Let's face it: Apple's new offerings in the Power Mac line are too little, too late. The PowerPC 7455 is a cop-out for the real deals (the 7460, 7500, and the 8500). If Apple doesn't get its act together soon on the high end, it'll be relegated to a consumer-only nitch and dwindle until it's bought out for its brand name.
Apple's been severely slacking when it comes to keeping its high end customers appeased. Just how long did the Power Mac stay at 500 MHz? 18 months? Well, you do have to hand it to Apple: they broke Moore's law. But don't drone on about Motorola's bug in the 7400 that kept it at 500 MHz and no higher. IBM has a 1 GHz G3 out now (the PowerPC 750FX) and could have easily provided Apple with the firepower it needed then. No AltiVec you say? Motorola's a greedy miser. They could easily release an AltiVec-only co-processor, but they want to keep it tied to PowerPC so they're guaranteed business. Business from a company too stupid to drop deadbeat technology, Apple.
Motorola's PowerPC 7455 is a compromise. It's basically a rehash of heretofore substandard processor technology with a few new fabrication features added to let it crawl towards the 1 GHz mark. There's nothing new on the table with it, and that's what makes Apple look even stupider. How long have rumor sites been predicting Apollo (the 7460)? And it's a well-known fact that the 8500 has been in testing for over a year. Yet Apple finally breaks the gigahertz barrier with something that barely is capable of doing so, a silly token upgrade to the 7450.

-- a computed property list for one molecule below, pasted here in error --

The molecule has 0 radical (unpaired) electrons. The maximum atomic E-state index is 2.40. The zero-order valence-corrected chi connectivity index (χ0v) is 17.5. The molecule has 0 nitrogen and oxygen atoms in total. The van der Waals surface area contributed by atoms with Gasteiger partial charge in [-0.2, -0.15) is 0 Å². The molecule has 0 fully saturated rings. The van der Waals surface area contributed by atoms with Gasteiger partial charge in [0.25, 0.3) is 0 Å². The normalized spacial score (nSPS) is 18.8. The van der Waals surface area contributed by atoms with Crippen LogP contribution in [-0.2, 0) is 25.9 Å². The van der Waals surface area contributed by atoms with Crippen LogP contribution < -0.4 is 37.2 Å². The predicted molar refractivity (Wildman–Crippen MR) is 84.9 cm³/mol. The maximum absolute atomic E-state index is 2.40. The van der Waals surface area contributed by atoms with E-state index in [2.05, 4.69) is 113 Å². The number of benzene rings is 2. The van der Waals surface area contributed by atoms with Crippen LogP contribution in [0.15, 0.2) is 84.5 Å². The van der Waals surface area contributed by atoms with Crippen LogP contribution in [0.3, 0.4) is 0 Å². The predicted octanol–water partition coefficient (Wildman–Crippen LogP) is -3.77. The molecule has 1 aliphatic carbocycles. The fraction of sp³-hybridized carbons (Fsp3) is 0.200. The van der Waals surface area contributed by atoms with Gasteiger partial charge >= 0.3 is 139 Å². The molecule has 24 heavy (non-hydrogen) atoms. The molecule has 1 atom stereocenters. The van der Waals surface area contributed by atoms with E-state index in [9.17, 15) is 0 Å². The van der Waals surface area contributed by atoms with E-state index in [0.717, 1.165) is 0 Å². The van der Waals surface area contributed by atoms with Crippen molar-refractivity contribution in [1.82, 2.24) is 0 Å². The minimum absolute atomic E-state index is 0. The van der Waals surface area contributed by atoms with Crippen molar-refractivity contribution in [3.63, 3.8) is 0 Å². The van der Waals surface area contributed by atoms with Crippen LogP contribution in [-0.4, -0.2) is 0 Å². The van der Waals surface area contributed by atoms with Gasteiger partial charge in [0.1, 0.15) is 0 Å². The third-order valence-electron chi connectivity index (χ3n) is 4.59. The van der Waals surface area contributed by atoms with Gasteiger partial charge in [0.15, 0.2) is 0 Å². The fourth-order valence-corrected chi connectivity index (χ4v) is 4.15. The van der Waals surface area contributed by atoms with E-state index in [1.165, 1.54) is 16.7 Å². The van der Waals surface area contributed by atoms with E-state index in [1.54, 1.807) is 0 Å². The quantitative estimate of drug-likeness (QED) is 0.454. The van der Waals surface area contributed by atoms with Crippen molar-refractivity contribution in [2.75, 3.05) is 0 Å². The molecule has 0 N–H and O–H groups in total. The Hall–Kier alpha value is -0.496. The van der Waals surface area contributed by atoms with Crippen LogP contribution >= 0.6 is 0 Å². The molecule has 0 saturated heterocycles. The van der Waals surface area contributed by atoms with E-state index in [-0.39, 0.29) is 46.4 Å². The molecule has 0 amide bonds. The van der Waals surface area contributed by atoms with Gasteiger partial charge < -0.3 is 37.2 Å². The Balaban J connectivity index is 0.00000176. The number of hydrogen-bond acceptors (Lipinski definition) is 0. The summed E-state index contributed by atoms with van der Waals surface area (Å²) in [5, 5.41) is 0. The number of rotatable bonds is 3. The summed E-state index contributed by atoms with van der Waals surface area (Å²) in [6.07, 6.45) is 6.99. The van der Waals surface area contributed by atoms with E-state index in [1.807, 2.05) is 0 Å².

Why do we Mac users put up with Apple delivering slop from a bleeding company that can't keep a schedule? The only thing that makes these systems "fast" compared to the new 2.2 GHz 786/Pentium4 or AMD's XP is Steve Jobs's Reality Distortion Field. That in itself is amazing, but not perpetually sustaining. Eventually (hopefully) Mac users will smarten up to this kind of marketechnology.
It's really kind of funny. Apple has awesome machines and stays ahead of the competition hardware-wise but runs Mac OS 8 and 9, which aren't at all native to PowerPC and can't do SMP, then it gets an OS that has memory protection, SMP support, full native PowerPC code, preemption, etc. (Mac OS X) and lets its hardware fall behind by a year.
I remember back when when Apple was encroaching on SGI's low and mid end systems; now you need a PowerPC 74xx to run Mac OS X because the 750 is under-powered but still shows up in the iMac and iBook lines. That's called selling snake-oil.
If I were you I'd consider the above and think about jumping ship. I didn't like to admit it but once I was honest with myself I felt like technology was going somewhere besides the Barbie aisle.